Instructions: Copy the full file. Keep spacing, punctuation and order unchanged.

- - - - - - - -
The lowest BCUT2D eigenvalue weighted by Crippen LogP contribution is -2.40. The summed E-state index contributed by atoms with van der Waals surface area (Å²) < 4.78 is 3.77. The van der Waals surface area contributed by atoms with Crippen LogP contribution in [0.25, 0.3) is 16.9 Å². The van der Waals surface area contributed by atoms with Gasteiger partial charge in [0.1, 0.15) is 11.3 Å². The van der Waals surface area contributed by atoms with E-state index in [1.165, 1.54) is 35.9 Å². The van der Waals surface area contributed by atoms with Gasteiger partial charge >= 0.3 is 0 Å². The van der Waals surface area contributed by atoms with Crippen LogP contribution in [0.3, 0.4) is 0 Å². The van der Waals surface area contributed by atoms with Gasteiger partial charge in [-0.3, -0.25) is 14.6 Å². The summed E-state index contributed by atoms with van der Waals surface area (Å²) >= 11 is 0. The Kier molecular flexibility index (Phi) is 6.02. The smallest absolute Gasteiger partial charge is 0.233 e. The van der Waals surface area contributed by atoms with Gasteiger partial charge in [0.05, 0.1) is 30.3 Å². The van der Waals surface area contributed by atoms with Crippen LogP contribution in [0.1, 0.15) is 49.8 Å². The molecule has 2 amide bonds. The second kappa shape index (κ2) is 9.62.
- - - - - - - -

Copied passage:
The lowest BCUT2D eigenvalue weighted by Crippen LogP contribution is -2.40. The summed E-state index contributed by atoms with van der Waals surface area (Å²) < 4.78 is 3.77. The van der Waals surface area contributed by atoms with Crippen LogP contribution in [0.25, 0.3) is 16.9 Å². The van der Waals surface area contributed by atoms with Gasteiger partial charge in [0.1, 0.15) is 11.3 Å². The van der Waals surface area contributed by atoms with E-state index in [1.165, 1.54) is 35.9 Å². The van der Waals surface area contributed by atoms with Gasteiger partial charge >= 0.3 is 0 Å². The van der Waals surface area contributed by atoms with Crippen LogP contribution in [0.3, 0.4) is 0 Å². The van der Waals surface area contributed by atoms with Gasteiger partial charge in [-0.3, -0.25) is 14.6 Å². The summed E-state index contributed by atoms with van der Waals surface area (Å²) >= 11 is 0. The Kier molecular flexibility index (Phi) is 6.02. The smallest absolute Gasteiger partial charge is 0.233 e. The van der Waals surface area contributed by atoms with Gasteiger partial charge in [0.05, 0.1) is 30.3 Å². The van der Waals surface area contributed by atoms with Crippen LogP contribution in [0.1, 0.15) is 49.8 Å². The molecule has 2 amide bonds. The second kappa shape index (κ2) is 9.62.